The Hawthorn House is defined by a pair of large and heavily textured concrete shrouds, each with its own proportion and personality. The concrete shrouds are the primary structural element of the house, yet they are designed as a protective cloak rather than as signifiers of support. These shrouds provide the framework for how the spaces within the home relate to each other and to the external environment.
For the first floor sleeping and bathing spaces, the shells act as a pair of elevated vessels offering a deep sense of sanctuary. At the ground floor within the living, cooking and dining spaces, the concrete shells provide clear connectivity with the entire landscape and a sense of unexpected lightness.
The building is composed of two pavilions linked by a small walkway and courtyard. The ground-floor living and lounge spaces in each pavilion are distinct from one another, however they spill into each other through and across the central north-facing garden and courtyard. In contrast, the more private sleeping spaces upstairs exist as their own private islands surrounded by a sea of elevated gardens, tree canopy and sky. Edition Office sought to recalibrate the entire site and to treat it as a large and singular outdoor terrace – as one large outdoor theatre for living.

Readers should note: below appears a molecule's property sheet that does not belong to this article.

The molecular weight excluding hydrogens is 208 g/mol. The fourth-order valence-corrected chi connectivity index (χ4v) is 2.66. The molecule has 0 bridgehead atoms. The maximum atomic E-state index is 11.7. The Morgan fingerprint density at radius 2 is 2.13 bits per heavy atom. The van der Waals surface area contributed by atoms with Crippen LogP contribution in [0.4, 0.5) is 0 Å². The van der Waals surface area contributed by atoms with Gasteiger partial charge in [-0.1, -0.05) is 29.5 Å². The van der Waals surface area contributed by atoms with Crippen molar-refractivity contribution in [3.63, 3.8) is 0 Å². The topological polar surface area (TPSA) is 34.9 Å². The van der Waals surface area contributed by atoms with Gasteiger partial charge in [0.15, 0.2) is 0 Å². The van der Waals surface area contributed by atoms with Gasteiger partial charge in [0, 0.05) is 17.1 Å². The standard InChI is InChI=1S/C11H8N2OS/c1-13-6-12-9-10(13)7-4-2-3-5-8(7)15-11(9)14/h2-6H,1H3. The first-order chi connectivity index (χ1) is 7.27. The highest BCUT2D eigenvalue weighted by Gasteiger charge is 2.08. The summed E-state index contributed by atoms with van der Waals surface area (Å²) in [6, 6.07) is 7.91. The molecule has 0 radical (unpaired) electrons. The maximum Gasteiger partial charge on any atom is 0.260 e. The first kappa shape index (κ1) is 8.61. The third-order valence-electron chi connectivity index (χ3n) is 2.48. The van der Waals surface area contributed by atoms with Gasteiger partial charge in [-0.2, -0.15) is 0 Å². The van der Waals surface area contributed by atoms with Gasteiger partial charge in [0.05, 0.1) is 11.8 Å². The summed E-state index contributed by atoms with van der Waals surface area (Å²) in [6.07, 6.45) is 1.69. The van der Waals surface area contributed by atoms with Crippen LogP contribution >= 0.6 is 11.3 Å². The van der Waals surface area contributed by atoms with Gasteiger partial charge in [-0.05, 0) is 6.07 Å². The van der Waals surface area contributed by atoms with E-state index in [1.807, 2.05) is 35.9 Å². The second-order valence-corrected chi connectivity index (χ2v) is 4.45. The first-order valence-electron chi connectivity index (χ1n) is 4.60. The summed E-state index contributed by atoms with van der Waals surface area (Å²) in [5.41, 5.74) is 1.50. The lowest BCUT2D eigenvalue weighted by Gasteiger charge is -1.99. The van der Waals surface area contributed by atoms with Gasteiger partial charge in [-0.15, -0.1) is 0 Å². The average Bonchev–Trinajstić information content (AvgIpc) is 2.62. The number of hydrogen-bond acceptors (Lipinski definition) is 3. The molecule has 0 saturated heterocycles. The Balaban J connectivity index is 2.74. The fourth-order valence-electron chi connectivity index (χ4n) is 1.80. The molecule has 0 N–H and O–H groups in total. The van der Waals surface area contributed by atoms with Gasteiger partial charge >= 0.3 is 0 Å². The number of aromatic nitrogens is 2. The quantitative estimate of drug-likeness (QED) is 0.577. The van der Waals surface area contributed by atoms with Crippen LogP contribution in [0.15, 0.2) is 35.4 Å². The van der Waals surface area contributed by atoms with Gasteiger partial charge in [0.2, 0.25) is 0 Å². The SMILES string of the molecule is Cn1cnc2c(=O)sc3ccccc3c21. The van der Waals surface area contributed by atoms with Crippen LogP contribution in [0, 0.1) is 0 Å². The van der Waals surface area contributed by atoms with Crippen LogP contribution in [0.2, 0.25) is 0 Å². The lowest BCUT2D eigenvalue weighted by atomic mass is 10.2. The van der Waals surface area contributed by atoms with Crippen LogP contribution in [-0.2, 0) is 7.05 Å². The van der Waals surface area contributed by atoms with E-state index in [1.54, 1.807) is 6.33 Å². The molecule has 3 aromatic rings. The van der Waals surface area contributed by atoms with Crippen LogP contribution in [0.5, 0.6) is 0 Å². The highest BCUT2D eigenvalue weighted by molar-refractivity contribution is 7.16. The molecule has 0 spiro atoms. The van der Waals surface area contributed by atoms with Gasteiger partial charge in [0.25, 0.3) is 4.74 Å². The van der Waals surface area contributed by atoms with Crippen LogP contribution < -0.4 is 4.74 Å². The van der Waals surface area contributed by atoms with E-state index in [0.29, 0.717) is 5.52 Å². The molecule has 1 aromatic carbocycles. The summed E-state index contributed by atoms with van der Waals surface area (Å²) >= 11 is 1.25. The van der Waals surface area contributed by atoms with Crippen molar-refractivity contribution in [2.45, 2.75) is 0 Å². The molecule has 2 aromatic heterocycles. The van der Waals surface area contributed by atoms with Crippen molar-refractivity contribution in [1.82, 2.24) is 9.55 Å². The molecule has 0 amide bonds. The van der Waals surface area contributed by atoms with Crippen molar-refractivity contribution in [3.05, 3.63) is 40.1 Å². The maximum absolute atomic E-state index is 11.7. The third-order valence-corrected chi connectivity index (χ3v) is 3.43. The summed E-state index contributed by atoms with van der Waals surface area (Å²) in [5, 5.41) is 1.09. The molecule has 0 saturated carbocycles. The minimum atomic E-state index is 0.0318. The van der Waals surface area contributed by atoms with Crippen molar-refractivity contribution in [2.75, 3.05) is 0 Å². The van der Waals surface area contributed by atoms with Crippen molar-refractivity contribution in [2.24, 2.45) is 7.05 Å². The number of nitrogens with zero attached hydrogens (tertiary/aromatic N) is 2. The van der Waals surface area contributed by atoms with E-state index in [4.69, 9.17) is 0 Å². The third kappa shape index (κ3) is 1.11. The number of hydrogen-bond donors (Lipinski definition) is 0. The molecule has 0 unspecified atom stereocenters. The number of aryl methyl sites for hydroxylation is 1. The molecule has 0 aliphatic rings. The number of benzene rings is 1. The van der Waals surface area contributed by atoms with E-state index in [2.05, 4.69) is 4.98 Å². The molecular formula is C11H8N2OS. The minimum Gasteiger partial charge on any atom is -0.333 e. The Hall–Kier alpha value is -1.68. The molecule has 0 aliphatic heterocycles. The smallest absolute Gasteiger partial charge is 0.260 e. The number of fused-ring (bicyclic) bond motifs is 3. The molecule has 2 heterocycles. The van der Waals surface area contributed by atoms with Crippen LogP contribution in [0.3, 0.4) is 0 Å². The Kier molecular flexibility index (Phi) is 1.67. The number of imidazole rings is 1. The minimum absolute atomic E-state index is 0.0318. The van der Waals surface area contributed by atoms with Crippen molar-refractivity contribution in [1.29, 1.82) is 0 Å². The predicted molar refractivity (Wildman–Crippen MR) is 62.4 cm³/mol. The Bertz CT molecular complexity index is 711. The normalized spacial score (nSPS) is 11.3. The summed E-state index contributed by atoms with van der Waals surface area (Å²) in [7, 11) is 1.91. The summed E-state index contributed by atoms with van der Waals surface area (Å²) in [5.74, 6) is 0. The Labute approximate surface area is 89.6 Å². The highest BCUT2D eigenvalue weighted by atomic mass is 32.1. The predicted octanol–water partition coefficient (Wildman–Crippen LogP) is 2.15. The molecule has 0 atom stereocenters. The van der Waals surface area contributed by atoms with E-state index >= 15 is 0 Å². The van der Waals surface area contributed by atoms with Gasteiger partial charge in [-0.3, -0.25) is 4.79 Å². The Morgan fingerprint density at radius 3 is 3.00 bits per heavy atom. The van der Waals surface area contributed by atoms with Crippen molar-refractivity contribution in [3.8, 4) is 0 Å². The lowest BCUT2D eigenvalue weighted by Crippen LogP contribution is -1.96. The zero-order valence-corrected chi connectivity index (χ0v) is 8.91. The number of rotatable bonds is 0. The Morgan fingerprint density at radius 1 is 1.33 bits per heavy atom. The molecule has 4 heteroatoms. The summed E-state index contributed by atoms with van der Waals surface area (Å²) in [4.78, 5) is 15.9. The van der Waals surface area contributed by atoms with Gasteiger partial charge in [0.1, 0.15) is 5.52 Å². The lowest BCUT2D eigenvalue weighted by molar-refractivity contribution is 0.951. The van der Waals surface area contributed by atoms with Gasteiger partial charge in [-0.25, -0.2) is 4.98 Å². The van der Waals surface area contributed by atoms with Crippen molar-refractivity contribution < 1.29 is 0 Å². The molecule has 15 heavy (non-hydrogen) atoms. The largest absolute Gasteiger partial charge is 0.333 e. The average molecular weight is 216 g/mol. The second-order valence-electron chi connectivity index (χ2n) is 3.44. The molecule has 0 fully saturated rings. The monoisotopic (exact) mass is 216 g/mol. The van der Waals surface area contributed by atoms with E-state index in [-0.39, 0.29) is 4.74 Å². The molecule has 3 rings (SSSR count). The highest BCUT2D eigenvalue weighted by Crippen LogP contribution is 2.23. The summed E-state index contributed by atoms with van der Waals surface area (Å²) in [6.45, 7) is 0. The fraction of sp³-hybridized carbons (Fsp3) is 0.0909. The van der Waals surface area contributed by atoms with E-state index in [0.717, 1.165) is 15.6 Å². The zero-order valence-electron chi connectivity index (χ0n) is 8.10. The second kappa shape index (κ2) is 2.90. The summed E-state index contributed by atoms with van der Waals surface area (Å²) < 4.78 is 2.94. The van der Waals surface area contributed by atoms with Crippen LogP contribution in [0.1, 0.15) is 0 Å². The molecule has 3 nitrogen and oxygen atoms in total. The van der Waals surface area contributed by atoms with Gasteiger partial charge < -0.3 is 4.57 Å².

The concrete shells have been cast against a formwork of re-used, rough sawn Oregon. The boards were stripped from the concrete walls, cleaned and re-used as the fencing material of the house, so that the entire perimeter of the site is composed of the same textural language and character of the concrete pavilions. Throughout the project there is an overt restraint in terms of material palette and detailing.
Photography: Ben Hosking.